Monday, January 22, 2007

Lewis Creek to Heybrook: Nude Snowshoeing

The view of Jumpoff Ridge from halfway up the Lewis Creek Road

First, a correction. In a previous post, I mistakenly named the hike, Lewis Creek when it was, in fact, an abandoned roadbed going up the Canyon and Boss Creek areas. The map that accompanies that hike incorrectly identifies that road as the Lewis Creek Road. The real Lewis Creek Road is 1.2 miles south just after the first (of three), identified Lewis Creek bridge crossings.

The Lewis Creek road is no longer accessible to vehicles as it's in terrible condition in the initial approaches and is also gated. The road does a couple of long-legged switchbacks up the westernmost flank of Gunn Peak, crosses Lewis Creek on a sturdy wooden bridge and then steeply works its' way up the northern side of Heybrook Ridge to connect with FS 6022. FS 6022 serves to connect the BPA maintenance spurs over Heybrook Ridge and in the past as the access to the Fire Lookout Tower atop Heybrook. The Lookout has since been deactivated but stands, maintained, as a hikers destination (usually by the more popular Heybrook Trail off of SR2). It is not well known that the Heybrook Lookout can also be approached from the north side as the Lewis Creek Road does not show on the USGS Topo Maps (nor the TIGER database). The Heybrook Trail gains 900ft to the Lookout in just over a mile; the Lewis Creek Route reaches the Lookout at just short of two miles with a gain of 1,100ft - a decidedly easier grade than the more popular trail. For the most part the Lewis Creek trail is on open slope that has been clearcut in the past. This is part of the area that is now considered for Wild Sky Wilderness Protection.

The Lewis Creek Road as the snow deepens enough for snowshoes

This past weekend was rather balmy . . . a respite from the lousy weather we have been getting. The morning I spent battling eight foot and higher snowdrifts to get up to Scenic Hot Springs and check out the conditions there. Closer to Stevens chains are required, even to get as far as the SnoPark area of the BN railyards next to the Surprise Creek Trailhead. The amount of snow up at Scenic was also not very friendly to getting in some nude time. But the weather stayed good so I stopped by Lewis on the way back in the afternoon. Surprisingly, as I hiked up the trail the temperatures got absolutely warmer (probably a high pressure temperature inversion); and with no wind, snow or rain it wasn't long before I shucked the clothes and was soon trekking in nothing more than a hat, boots, gaiters, snowshoes, poles and my pack. My thermometer said the upper thirties but it felt more like mid forties. Great nude snowshoeing weather . . . and I had the trail all to myself!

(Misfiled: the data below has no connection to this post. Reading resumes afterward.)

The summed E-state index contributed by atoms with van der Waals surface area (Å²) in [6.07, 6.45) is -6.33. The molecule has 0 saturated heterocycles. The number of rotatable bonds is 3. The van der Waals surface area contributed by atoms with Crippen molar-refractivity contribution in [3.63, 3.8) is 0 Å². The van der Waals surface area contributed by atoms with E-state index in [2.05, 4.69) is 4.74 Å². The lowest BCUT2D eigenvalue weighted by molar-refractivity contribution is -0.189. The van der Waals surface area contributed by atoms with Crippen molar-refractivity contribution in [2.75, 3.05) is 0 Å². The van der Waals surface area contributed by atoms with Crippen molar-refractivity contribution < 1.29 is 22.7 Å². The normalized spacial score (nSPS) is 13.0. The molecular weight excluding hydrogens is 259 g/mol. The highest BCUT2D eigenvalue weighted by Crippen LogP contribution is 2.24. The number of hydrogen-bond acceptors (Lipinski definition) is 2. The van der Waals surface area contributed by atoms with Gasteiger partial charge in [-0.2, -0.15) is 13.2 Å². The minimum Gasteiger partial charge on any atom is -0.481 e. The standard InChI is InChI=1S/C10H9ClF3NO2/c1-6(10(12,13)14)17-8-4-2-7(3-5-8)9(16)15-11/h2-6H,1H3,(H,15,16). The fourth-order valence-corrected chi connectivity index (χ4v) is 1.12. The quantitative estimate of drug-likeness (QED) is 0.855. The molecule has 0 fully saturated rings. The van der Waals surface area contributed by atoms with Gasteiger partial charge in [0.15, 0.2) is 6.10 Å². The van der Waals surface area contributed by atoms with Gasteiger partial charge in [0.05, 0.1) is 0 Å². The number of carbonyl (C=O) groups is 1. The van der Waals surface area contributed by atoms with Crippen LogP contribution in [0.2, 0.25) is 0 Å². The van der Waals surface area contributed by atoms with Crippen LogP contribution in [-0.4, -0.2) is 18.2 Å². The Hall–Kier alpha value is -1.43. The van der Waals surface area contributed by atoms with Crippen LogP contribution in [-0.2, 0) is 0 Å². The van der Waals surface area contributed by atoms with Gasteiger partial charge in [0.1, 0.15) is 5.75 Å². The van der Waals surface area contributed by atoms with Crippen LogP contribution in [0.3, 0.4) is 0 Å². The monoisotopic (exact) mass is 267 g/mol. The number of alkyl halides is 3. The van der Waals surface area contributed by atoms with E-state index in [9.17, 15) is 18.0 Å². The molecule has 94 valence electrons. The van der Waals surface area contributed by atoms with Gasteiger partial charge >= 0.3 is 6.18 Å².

Nude snowshoeing on the Lewis Creek Road

Others have been on this trail recently . . . a few days old by the look of the tracks. None within a couple of days. Animal tracks abound: some small canine, probably a fox, deer and really surprising at the lower elevations . . . unmistakable bear tracks, and those were recent. I kept and eye on those tracks until they wandered off into the a cul downslope by the river.

The snow deepened fast and by a thousand feet mine were the only human-style tracks left. With no wind I was more than comfortable, even when it started to drop snow from the approaching afternoon clouds far above. I dallied and enjoyed the quiet, serenity of ice cascades and listen to the steady 'crunch-crunch' of warmed Cascade Concrete beneath. My snowshoes are new . . . replacing a bulky set of MSRs that weighed a ton. This are light and easy to manuever on steeper inclines. The gaiters are new as well. I don't often wear gaiters but I splurged for a top-off-the-line pair with an insulating liner. I'm sure the gaiters had a lot to do with keeping me warm . . . my feet were toasty and absolutely dry!

Displays of icicles everywhere

Near the top of Heybrook Ridge you pass under the BPA powerlines and intersect with FR 6022, a nominal maintenance road for the BPA. The snow is really deep here, three to four feet even on the road surfaces. Fortunately it is heavy snow and self-packing. To the right is Heybrook Lookout . . . maybe a quarter mile through the ridgetop canopy. To the left and east is the start of a trek down FS 6022 and eventually re-emergence on SR2 opposite the town of Baring. I snowshoe for another half mile east and then back as I'm losing elevation which means I have to climb on the flip-flop. Besides, I want to check out the Lookout Tower again.

Building a nude snowman

As popular as the Heybrook Trail has become, there are no tracks marring the pristine snowfield surrounding the Lookout Tower. I only regret that I was too lazy to remove my snowshoes and climb up . . . but daylight was failing and it was time to head back after a coffee break from my ever-present thermos. It was also beginning to cool down as the sun got lower. But not enough that I wasn't able to make it all the way back to my car nude and still feeling comfortable.

Heybrook Lookout Tower

Full-size map here (opens in new window)

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